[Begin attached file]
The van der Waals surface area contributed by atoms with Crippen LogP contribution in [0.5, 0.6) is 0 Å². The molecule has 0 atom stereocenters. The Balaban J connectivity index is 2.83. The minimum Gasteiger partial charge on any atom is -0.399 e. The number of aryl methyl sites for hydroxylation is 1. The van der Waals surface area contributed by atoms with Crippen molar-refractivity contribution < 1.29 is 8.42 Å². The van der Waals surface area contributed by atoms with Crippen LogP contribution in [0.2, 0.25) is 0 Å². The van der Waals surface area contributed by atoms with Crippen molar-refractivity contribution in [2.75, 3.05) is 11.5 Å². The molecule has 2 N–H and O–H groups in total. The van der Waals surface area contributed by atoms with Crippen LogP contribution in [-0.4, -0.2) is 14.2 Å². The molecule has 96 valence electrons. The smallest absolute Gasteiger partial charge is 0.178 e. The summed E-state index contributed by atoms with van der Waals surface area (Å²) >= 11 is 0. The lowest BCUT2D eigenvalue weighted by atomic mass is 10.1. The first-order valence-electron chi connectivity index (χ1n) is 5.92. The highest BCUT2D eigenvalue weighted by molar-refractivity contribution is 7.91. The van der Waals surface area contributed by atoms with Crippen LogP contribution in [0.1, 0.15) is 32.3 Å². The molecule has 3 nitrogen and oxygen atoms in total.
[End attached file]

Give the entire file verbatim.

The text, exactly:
The van der Waals surface area contributed by atoms with Crippen LogP contribution in [0.5, 0.6) is 0 Å². The molecule has 0 atom stereocenters. The Balaban J connectivity index is 2.83. The minimum Gasteiger partial charge on any atom is -0.399 e. The number of aryl methyl sites for hydroxylation is 1. The van der Waals surface area contributed by atoms with Crippen molar-refractivity contribution < 1.29 is 8.42 Å². The van der Waals surface area contributed by atoms with Crippen LogP contribution in [0.2, 0.25) is 0 Å². The van der Waals surface area contributed by atoms with Crippen molar-refractivity contribution in [2.75, 3.05) is 11.5 Å². The molecule has 2 N–H and O–H groups in total. The van der Waals surface area contributed by atoms with Crippen LogP contribution in [-0.4, -0.2) is 14.2 Å². The molecule has 96 valence electrons. The smallest absolute Gasteiger partial charge is 0.178 e. The summed E-state index contributed by atoms with van der Waals surface area (Å²) >= 11 is 0. The lowest BCUT2D eigenvalue weighted by atomic mass is 10.1. The first-order valence-electron chi connectivity index (χ1n) is 5.92. The highest BCUT2D eigenvalue weighted by molar-refractivity contribution is 7.91. The van der Waals surface area contributed by atoms with Crippen LogP contribution in [0.1, 0.15) is 32.3 Å². The molecule has 3 nitrogen and oxygen atoms in total.